Skip to content

September 8, 1505 – Catherine of Aragon Writes to Her Father

Portrait of a young Catherine (c.1500-1505) by Michael Sittow (though there has been an argument made that this is actually Mary Tudor…)

I love Catherine’s letters. This is a great one, especially for what it says about her…

Let’s just situate ourselves a moment, understand what was going on when she wrote it. Prince Arthur had died in April 1502, leaving Catherine a widow. England and Spain decided that Catherine should marry Arthur’s younger brother Henry (anything to avoid refunding the dowry!), and a papal dispensation was secured to allow it (fun fact: a papal dispensation was only needed for the “impediment of public honesty” if the marriage had not been consummated as Catherine claimed, but Henry VII and Ferdinand set out instead to obtain a dispensation for “affinity”, which took account of the possibility of consummation… a precaution which later was used to bolster Henry VIII’s claims that the Pope could not contravene God’s word).  Henry VII was definitely dragging his feet – the marriage of Arthur and Catherine had already given the Tudors the legitimacy they wanted so he was looking around to see if he could make a better deal. When Elizabeth of York died in February 1503, he even proposed marrying Catherine himself. After that idea was firmly discarded, it looked like Henry was prepared to go ahead but then Isabella of Castille died in November 1504 and Ferdinand of Aragon lost a lot of his bargaining strength (Castile was a much larger kingdom than Aragon, and it was inherited by Catherine’s elder sister, Joanna, mother to Charles V).  Henry VII bought himself time by agreeing that the wedding would take place in June 1505, right after the young Prince Henry turned 14…but then had the boy formally reject the marriage. This was three months after that event – but still four years before Catherine’s patience and trust were rewarded when Henry VII died in 1509. So this was written less than halfway through her long ordeal.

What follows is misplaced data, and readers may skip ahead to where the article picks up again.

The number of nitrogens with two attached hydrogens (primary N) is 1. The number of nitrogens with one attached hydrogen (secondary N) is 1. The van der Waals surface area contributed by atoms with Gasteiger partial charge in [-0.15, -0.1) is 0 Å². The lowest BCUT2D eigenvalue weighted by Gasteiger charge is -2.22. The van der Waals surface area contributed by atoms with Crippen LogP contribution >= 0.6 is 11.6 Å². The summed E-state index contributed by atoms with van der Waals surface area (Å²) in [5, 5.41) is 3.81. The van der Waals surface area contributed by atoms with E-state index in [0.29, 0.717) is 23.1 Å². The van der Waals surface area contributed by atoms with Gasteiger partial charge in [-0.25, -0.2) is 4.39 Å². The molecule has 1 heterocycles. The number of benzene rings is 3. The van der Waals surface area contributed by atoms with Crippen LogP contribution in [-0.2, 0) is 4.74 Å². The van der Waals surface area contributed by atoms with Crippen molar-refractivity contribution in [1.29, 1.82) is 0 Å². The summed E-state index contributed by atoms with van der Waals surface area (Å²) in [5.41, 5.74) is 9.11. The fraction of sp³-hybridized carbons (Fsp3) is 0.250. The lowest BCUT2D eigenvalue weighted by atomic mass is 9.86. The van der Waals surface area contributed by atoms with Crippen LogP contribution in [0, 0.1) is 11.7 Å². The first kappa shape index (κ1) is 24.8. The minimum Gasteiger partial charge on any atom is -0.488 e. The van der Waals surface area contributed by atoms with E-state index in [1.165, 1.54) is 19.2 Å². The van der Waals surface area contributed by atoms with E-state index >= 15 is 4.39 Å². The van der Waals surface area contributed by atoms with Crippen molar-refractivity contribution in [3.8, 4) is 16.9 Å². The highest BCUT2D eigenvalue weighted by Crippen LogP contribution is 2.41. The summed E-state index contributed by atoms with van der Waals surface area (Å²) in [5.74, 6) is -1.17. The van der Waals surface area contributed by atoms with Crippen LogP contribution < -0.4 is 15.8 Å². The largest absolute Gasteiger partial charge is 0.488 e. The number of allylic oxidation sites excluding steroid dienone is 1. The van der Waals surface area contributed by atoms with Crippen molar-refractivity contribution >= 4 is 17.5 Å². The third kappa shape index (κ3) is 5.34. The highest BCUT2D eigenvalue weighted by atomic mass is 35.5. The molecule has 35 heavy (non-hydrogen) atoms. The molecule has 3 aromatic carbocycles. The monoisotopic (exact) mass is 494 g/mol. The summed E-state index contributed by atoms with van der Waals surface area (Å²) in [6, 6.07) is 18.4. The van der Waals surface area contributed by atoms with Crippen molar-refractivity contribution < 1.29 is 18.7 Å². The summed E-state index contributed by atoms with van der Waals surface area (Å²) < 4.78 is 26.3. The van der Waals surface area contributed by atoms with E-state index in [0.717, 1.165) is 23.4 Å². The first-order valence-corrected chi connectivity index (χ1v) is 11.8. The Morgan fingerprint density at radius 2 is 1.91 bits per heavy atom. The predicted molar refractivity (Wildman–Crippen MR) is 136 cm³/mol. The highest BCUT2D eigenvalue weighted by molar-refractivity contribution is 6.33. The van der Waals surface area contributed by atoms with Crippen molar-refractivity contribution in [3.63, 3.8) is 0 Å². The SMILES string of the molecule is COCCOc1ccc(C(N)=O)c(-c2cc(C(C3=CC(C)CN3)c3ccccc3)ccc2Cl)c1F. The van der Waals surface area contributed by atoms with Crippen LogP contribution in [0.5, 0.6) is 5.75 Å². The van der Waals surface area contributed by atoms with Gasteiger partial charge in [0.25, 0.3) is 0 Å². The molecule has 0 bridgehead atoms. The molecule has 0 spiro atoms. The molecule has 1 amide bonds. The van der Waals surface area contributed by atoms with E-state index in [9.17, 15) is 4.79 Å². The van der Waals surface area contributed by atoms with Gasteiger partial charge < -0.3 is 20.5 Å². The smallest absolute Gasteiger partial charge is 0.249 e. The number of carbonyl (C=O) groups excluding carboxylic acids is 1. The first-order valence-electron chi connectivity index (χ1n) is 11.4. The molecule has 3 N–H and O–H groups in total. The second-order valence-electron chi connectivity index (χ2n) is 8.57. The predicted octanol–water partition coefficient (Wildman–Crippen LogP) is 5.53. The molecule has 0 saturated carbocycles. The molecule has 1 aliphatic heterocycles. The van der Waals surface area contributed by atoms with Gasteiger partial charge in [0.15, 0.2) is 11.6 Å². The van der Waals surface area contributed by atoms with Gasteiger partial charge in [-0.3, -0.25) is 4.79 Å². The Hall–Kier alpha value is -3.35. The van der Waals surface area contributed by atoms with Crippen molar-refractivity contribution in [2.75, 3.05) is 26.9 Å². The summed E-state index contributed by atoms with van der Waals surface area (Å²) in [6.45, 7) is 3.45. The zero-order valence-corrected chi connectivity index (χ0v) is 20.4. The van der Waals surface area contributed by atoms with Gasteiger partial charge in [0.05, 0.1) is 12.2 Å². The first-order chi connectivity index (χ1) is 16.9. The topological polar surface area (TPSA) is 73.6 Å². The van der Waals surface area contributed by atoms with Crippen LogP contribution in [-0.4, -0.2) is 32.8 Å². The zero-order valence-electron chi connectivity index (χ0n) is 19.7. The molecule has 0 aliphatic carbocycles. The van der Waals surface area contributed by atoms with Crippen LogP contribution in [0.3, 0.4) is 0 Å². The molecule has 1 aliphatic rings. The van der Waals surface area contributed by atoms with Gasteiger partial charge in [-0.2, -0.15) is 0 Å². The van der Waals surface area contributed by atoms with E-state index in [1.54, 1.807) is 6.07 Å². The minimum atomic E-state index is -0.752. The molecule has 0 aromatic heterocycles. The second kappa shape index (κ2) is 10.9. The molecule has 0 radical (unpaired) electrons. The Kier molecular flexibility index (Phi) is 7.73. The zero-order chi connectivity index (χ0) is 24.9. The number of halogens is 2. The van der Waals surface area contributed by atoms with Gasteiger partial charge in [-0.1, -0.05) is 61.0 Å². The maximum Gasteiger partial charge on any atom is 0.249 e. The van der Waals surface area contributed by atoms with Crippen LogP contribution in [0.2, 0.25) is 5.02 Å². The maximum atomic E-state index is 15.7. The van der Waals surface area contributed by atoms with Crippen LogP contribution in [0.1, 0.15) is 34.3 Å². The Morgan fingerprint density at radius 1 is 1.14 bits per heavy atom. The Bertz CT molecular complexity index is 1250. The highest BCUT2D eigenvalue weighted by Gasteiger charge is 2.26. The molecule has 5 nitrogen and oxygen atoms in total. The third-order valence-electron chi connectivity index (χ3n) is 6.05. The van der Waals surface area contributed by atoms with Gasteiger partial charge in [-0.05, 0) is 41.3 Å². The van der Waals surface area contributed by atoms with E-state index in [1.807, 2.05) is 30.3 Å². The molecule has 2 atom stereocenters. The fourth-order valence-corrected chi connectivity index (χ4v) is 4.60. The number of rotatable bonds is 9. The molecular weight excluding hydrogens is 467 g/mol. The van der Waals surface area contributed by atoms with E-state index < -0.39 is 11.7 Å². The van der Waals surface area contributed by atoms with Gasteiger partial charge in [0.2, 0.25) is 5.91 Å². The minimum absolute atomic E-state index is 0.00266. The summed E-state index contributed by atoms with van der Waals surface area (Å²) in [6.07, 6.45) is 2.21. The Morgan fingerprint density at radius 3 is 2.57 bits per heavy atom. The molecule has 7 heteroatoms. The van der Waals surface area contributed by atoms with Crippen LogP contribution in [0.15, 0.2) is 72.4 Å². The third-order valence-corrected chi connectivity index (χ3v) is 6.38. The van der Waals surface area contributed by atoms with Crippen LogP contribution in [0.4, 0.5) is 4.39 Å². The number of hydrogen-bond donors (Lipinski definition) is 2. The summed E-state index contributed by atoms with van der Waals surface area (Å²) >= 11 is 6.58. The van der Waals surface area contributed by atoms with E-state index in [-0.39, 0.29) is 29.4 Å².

Catherine spent seven years waiting to marry Henry – and then seven years waiting for him to abandon his idea of marrying Anne Boleyn (wild parallel that has always blown me away). During both of those stretches, Catherine just calmly kept doing what she knew to be right, confident in her inevitable triumph – in this world or the next. This letter reveals that Catherine, asking for favors for others and not herself. And signing herself Princess of Wales as she would one day sign herself Catherine the Queen (another amazing letter).

Most high and puissant lord,

It is known to your highness how donna Maria de Salazar was lady to the queen my lady, who is in blessed glory, and how her highness sent her to come with me; and in addition to the service which she did to her highness, she has served me well, and in all this has done as a worthy woman. Wherefore I supplicate your highness that, as well on account of the one service as the other, you would command her to be paid, since I have nothing wherewith to pay her, and also because her sister the wife of Monsieur d’Aymeria, has in view for her a marriage in Flanders, of which she cannot avail herself, nor hope that it can be accomplished, without knowing what the said donna Maria has for a marriage portion.